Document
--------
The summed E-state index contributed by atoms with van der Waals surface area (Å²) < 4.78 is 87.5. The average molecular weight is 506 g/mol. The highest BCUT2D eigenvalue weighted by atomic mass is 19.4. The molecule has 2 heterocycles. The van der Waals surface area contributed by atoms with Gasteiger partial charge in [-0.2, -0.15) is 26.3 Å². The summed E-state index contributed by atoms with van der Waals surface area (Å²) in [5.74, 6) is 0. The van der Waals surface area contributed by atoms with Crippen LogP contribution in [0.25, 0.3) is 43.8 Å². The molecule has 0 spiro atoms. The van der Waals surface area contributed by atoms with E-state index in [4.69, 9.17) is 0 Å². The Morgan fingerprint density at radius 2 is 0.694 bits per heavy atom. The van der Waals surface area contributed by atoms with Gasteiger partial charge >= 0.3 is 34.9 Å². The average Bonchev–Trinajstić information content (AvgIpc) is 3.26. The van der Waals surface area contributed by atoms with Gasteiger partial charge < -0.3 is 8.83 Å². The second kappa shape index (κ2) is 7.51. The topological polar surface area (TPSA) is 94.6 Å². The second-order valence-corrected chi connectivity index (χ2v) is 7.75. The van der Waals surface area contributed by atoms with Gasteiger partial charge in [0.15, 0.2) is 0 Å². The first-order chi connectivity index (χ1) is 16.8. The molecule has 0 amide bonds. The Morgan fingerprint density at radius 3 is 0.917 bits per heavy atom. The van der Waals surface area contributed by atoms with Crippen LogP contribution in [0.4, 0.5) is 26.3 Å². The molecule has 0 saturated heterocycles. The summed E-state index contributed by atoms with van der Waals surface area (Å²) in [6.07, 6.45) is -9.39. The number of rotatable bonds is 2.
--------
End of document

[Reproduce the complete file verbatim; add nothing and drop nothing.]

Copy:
The summed E-state index contributed by atoms with van der Waals surface area (Å²) < 4.78 is 87.5. The average molecular weight is 506 g/mol. The highest BCUT2D eigenvalue weighted by atomic mass is 19.4. The molecule has 2 heterocycles. The van der Waals surface area contributed by atoms with Gasteiger partial charge in [-0.2, -0.15) is 26.3 Å². The summed E-state index contributed by atoms with van der Waals surface area (Å²) in [5.74, 6) is 0. The van der Waals surface area contributed by atoms with Crippen LogP contribution in [0.25, 0.3) is 43.8 Å². The molecule has 0 spiro atoms. The van der Waals surface area contributed by atoms with E-state index in [4.69, 9.17) is 0 Å². The Morgan fingerprint density at radius 2 is 0.694 bits per heavy atom. The van der Waals surface area contributed by atoms with Gasteiger partial charge >= 0.3 is 34.9 Å². The average Bonchev–Trinajstić information content (AvgIpc) is 3.26. The van der Waals surface area contributed by atoms with Gasteiger partial charge < -0.3 is 8.83 Å². The second kappa shape index (κ2) is 7.51. The topological polar surface area (TPSA) is 94.6 Å². The second-order valence-corrected chi connectivity index (χ2v) is 7.75. The van der Waals surface area contributed by atoms with Gasteiger partial charge in [0.15, 0.2) is 0 Å². The first-order chi connectivity index (χ1) is 16.8. The molecule has 0 amide bonds. The Morgan fingerprint density at radius 3 is 0.917 bits per heavy atom. The van der Waals surface area contributed by atoms with Crippen LogP contribution in [0.4, 0.5) is 26.3 Å². The molecule has 0 saturated heterocycles. The summed E-state index contributed by atoms with van der Waals surface area (Å²) in [6.07, 6.45) is -9.39. The number of rotatable bonds is 2.